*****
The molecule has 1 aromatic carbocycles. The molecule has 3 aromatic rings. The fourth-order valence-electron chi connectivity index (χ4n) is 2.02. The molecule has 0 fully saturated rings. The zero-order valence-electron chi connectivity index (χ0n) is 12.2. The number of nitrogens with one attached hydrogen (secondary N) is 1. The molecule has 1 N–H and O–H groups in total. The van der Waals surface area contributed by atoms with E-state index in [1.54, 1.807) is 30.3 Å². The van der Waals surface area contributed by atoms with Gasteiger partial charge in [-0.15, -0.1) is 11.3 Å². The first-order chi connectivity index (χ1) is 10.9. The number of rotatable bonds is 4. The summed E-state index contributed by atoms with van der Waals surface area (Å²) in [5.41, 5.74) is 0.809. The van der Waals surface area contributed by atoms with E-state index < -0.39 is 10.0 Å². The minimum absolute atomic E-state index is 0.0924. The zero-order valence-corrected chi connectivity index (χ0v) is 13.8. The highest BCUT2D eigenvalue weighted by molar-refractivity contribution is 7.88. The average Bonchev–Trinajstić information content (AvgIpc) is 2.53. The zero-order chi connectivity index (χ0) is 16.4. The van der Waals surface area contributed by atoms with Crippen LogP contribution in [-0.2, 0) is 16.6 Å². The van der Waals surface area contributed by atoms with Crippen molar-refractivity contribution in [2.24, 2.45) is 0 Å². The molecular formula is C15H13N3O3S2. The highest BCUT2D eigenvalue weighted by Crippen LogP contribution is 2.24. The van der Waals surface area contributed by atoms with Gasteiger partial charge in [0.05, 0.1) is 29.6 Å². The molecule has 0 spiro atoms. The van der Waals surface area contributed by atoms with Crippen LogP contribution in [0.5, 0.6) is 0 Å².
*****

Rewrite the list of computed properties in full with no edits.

The molecule has 1 aromatic carbocycles. The molecule has 3 aromatic rings. The fourth-order valence-electron chi connectivity index (χ4n) is 2.02. The molecule has 0 fully saturated rings. The zero-order valence-electron chi connectivity index (χ0n) is 12.2. The number of nitrogens with one attached hydrogen (secondary N) is 1. The molecule has 1 N–H and O–H groups in total. The van der Waals surface area contributed by atoms with E-state index in [1.54, 1.807) is 30.3 Å². The van der Waals surface area contributed by atoms with Gasteiger partial charge in [-0.15, -0.1) is 11.3 Å². The first-order chi connectivity index (χ1) is 10.9. The number of rotatable bonds is 4. The summed E-state index contributed by atoms with van der Waals surface area (Å²) in [5.41, 5.74) is 0.809. The van der Waals surface area contributed by atoms with E-state index < -0.39 is 10.0 Å². The minimum absolute atomic E-state index is 0.0924. The zero-order valence-corrected chi connectivity index (χ0v) is 13.8. The highest BCUT2D eigenvalue weighted by molar-refractivity contribution is 7.88. The average Bonchev–Trinajstić information content (AvgIpc) is 2.53. The zero-order chi connectivity index (χ0) is 16.4. The van der Waals surface area contributed by atoms with Crippen LogP contribution in [-0.2, 0) is 16.6 Å². The van der Waals surface area contributed by atoms with Crippen molar-refractivity contribution in [2.24, 2.45) is 0 Å². The molecular formula is C15H13N3O3S2. The highest BCUT2D eigenvalue weighted by Crippen LogP contribution is 2.24. The van der Waals surface area contributed by atoms with Gasteiger partial charge in [0.05, 0.1) is 29.6 Å². The molecule has 0 spiro atoms. The van der Waals surface area contributed by atoms with Crippen LogP contribution in [0.5, 0.6) is 0 Å².